In the middle of the
socio-health emergency declared in northern Salta, where so far this year already
eight children died due to malnutrition,
the Minister of Social Development of the Nation, Daniel Arroyo, visited today the community of Alto de la Sierra, in the department of Rivadavia, where most of its inhabitants belong to Wichis communities. As reported to LA NACION,
met in a community center with local chiefs and representatives of evangelical churches, among others.
“In a context that remains very critical, it seems to me that
the crisis is beginning to stabilize, in the sense that
food modules are starting to work that they came to some places more and others less because of the roads, but they are distributing, “Arroyo said in a telephone communication from the capital of Salta, where tomorrow he will inaugurate a center for early childhood.” It is a place that has many problems due to the difficult access of the roads, which are flooded by rain, “he emphasized
On the other hand, he said that along with the food modules a “raking” with sanitary agents is being done, to detect cases of risk, and that a ministry team is working permanently in the area.
Regarding the impossibility of accessing safe water, one of the biggest problems that plagues communities, he said: “The Army is working on the issue of drinking water and raking is being done between the provincial government and the Ministry of Social Development of the Nation, which makes
many children are interned and with permanent monitoring. Many end up being referred to the Tartagal hospital,
today there are approximately 20 boys, although the number varies a lot. “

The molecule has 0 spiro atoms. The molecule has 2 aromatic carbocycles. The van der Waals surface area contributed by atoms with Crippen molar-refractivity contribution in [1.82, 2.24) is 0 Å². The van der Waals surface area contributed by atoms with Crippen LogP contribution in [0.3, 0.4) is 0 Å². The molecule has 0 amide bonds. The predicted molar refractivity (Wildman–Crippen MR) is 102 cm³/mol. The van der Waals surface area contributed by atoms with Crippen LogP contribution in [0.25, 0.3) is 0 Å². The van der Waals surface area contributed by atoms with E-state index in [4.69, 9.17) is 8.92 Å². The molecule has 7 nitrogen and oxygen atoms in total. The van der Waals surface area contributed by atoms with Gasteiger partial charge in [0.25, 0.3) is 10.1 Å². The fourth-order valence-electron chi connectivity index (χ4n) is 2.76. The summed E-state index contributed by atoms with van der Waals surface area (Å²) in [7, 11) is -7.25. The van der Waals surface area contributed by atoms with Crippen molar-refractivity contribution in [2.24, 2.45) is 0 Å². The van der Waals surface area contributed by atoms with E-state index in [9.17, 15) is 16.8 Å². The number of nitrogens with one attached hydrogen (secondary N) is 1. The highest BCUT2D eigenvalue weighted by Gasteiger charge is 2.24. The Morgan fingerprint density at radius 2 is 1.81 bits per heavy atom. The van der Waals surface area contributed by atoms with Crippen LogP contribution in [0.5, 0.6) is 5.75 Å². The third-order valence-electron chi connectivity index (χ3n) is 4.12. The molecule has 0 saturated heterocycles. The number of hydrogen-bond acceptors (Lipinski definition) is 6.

During the tour that LA NACION did last week in the area of Santa Victoria Este, one of the most delayed regions of Salta, the chiefs of the communities said that although they consider that the measures taken by the government are key to addressing the emergency, They are the equivalent of trying to cover the sun with a finger.
His biggest fear is that, although the theme is at the center of the agenda today, they will be forgotten again. They argue that it will take years to respond to a structural problem, in a context where the needs are multiple:
some of the most urgent, in addition to the
lack of access to safe water and food, are sustained proposals of
local development according to their culture and greater accessibility to quality health care.
Therefore, they demand an intersectoral work that includes national, provincial and municipal governments. But that they are not decisions taken from the desk, but that they be included and their cultural wealth be valued, so that the measures adjust to their ways of life and idiosyncrasy. In that sense, one of the main concerns has to do with the lands.
Asked about these claims,
Arroyo replied: “There is no possible solution without an active and participatory role of the communities. It is what they propose and it is what I believe. They should not only be sitting at the table proposing different alternatives -Now we want to work on productive projects-, but we also have to be able to generate long-lasting, sustainable policies that have to do with the characteristics of the communities “.
A structural problem
Beyond addressing the emergency, Arroyo stressed the need for ”
address more structural issues that have to do with water wells that are beginning to be done and with identifying productive projects that give communities greater possibilities. That is what came out of today’s meeting, what the chiefs themselves raised. “
How do you explain that a problem of such magnitude has been perpetuating for decades? “It seems to me that there has not been the political will to solve it for a long time and I hope that this time, articulating the Nation, the province and the municipality well, and facing background actions, it can begin to be resolved,” the minister replied.
He added: “We have acted particularly in the emergency,
we have to manage to act articulately on the action that has to do with structural changes, because the crisis is stabilizing in a very critical context, but we have to start generating structural change policies because otherwise we will find ourselves in this situation. “